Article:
Monaco sets the tone with the first watch auction of the year !

 In The expert’s eye

As it does every year, Artcurial will be inaugurating the New Year’s auctions. With its much-anticipated “Horlogerie de Collection” sale on 15 January 2024, followed on 16 January by an ultra-glamorous sale dedicated to women’s timepieces, “Le Temps est féminin”, France’s leading auction house has put together a particularly fine selection.
Some of the 160 timepieces up for sale are particularly exceptional, both for their history and their rarity.

Van Cleef & Arpels Montre fleur


« Flower watch »,  circa 1938
A yellow gold and sapphire-set manual winding watch, concealed dial, mounted on a brooch and convertible into a wristwatch, case stamped Encausse & Krasker, gold extensible bracelet

In the 1920s, watches with concealed dial are introduced for the first time in the Van Cleef & Arpels collections. These mechanical jewels, which elegantly reveal the time, were to become one of the house’s great specialities.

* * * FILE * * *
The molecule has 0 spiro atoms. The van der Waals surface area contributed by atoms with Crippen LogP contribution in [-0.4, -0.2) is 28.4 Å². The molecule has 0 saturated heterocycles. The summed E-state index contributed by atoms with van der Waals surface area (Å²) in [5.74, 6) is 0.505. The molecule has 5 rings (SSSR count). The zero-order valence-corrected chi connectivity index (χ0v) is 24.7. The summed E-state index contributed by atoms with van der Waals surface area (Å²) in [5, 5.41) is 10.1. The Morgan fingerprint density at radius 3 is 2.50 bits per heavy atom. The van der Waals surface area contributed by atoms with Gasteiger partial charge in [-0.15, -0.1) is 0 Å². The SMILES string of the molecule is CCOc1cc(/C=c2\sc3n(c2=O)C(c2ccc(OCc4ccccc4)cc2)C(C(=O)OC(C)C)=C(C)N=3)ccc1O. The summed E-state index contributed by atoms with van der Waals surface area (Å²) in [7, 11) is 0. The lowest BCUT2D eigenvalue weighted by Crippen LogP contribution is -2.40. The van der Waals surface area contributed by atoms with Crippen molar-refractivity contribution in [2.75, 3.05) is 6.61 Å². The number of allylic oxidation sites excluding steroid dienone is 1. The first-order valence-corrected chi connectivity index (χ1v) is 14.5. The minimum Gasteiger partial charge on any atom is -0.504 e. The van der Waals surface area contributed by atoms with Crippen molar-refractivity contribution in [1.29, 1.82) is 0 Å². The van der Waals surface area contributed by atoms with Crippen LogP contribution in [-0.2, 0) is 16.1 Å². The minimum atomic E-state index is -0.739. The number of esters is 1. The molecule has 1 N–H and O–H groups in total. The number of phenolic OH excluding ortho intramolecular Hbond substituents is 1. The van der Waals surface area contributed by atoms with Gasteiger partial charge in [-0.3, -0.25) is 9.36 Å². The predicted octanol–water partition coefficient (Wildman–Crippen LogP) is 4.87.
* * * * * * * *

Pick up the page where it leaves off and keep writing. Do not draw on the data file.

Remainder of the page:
Reinterpreting the most beautiful things nature has to offer, Van Cleef & Arpels developed a line of flower watches from the 1930s onwards. Inside a gold plant element, subtly set with precious stones, the jeweller concealed a miniature watch mechanism. Complex and technical, these extremely glamorous and sophisticated timepieces arouse surprise and wonder. The jeweller’s desire to surprise his clientele became a major creative focus, and he developed pieces that could be transformed. It was by imagining hybrid creations, such as this flower bracelet that metamorphoses into a ravishing brooch, that Van Cleef & Arpels established itself as one of the most creative names of the 1940s.